Another unusual entry, which certainly made the judges think hard, was a spectacular piece of engineering in the form of a one quarter scale Talus launching tractor built by William Power. This was an amazing entry, accurate in every detail to the full size counterpart. Only the power plant was different, an electric motor replacing the 210hp Caterpillar diesel engine. Apparently this model Talus tractor took 19 years to build and when one just looks at the winch and internal cab detail I can understand why. It is worth noting that the cab on the full size tractor is watertight. Entered in scratch the judges could only award the Talus a third place. Why? Well it was not a lifeboat and the rules said ‘lifeboat’! Nevertheless, this amazing model was awarded the John Docwra Trophy by the RNLI as their choice of winning model. The Talus was not the only tractor on display, others being part of boat launching trailer combinations. Apparently there is a strong indication that there will be some form of recognition for lifeboat towing vehicles and the launching carriages next year.

The National Girobank trophy for best scratch built model went to Peter Farrow’s Clyde class lifeboat. Peter’s model is an outstanding example of hull construction, it being double diagonal planked, but as they say the devil is in the detail. Peter also gained the award for the highest scoring model. What always impresses me is the delight that builders have in recreating the finest of detail, even down to the hexagonal bolt heads for securing panels etc.

The Aerokits Charity Shield for Best Kit went to Ken Pheasey with his excellent Waveney class The Scout 44-018, the original being stationed at Hartlepool from 1977 to1997.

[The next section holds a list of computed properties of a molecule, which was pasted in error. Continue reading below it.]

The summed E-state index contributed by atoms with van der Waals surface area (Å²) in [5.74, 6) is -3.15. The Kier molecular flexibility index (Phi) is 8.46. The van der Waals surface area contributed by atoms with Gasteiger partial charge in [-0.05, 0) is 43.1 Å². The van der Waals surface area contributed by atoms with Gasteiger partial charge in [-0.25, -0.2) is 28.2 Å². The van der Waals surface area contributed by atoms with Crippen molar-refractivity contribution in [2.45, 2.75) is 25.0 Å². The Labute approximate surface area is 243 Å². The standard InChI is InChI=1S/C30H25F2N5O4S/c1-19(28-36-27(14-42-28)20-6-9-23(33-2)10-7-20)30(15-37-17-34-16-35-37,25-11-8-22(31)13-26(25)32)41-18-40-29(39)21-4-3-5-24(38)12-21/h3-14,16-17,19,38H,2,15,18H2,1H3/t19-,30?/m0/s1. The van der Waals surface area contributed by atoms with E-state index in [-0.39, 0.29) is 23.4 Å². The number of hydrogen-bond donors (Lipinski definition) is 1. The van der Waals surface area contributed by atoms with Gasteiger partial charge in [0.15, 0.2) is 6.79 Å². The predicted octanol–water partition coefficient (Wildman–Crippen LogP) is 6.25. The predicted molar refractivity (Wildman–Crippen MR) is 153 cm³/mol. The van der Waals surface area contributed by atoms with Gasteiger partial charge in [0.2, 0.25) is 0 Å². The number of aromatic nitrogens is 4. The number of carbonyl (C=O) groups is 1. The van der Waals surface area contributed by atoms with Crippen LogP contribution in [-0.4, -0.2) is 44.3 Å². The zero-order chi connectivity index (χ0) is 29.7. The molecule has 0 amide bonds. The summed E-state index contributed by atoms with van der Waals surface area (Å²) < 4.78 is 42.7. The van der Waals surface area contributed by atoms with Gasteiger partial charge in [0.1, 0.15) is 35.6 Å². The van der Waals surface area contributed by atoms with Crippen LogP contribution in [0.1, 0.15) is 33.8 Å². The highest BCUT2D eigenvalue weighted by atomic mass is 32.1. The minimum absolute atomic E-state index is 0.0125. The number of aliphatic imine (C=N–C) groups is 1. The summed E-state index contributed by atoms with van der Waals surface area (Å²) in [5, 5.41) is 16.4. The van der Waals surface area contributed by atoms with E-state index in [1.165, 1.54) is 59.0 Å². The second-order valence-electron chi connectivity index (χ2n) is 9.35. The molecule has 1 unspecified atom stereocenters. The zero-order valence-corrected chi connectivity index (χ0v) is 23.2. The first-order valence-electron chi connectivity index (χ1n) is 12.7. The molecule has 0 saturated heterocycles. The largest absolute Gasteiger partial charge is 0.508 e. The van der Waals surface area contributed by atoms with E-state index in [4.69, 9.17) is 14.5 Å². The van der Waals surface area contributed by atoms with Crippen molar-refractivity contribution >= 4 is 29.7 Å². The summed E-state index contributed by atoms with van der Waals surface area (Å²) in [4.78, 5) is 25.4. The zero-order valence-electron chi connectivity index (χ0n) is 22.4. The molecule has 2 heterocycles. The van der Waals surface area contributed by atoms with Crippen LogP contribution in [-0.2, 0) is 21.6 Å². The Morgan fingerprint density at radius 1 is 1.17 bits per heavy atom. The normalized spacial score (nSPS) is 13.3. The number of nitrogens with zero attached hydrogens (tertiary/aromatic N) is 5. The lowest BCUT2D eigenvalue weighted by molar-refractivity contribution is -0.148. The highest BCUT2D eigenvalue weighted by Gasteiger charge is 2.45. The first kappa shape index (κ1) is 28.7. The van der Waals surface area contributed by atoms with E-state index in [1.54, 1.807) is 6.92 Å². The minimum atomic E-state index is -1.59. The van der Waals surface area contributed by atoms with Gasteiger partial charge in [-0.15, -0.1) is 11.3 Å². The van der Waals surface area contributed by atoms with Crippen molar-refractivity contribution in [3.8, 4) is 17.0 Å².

This year’s Winner of Winner’s award went to Les Jones with his sailing/pulling Lifeboat displayed on its carriage. Mind you, Dave Moss from Spalding, Lincs, also had a new and very nice model of an FCB-2 (Shannon) class lifeboat on its trailer. These new lifeboats are intended to replace the Mersey class and are due to start entering service in 2013. They are believed to have a top speed of 25kts. (See Gallery of the FCB-2 undergoing trials in the very recent MB 2011 Celebration of Model Boating Winter Special – Editor)

Models of lifeboats such as the classic Arun class look superb both on and off the water, but the first Arun was not identical to the production versions, having a straight sheer line and a very different superstructure to that of those we are familiar with. Arthur Barlow is building this unique craft and no doubt it will generate a lot of interest, if not controversy. This original Arun served briefly at St. Peter Port, Guernsey from 1972 to 1973, then at Barry Docks from 1973 until 1997, before being sold out of service and renamed Arun Adventurer.


This was the second year of the ‘new’ International Model Lifeboat Rally. It had good weather, more innovative and unique models and good public interest. The host club worked very hard at making the weekend a success.

Downside? Well none really, other than perhaps a bit more pre-event publicity to further boost numbers. Dates for 2012 are 23/24 June and the host club’s website is: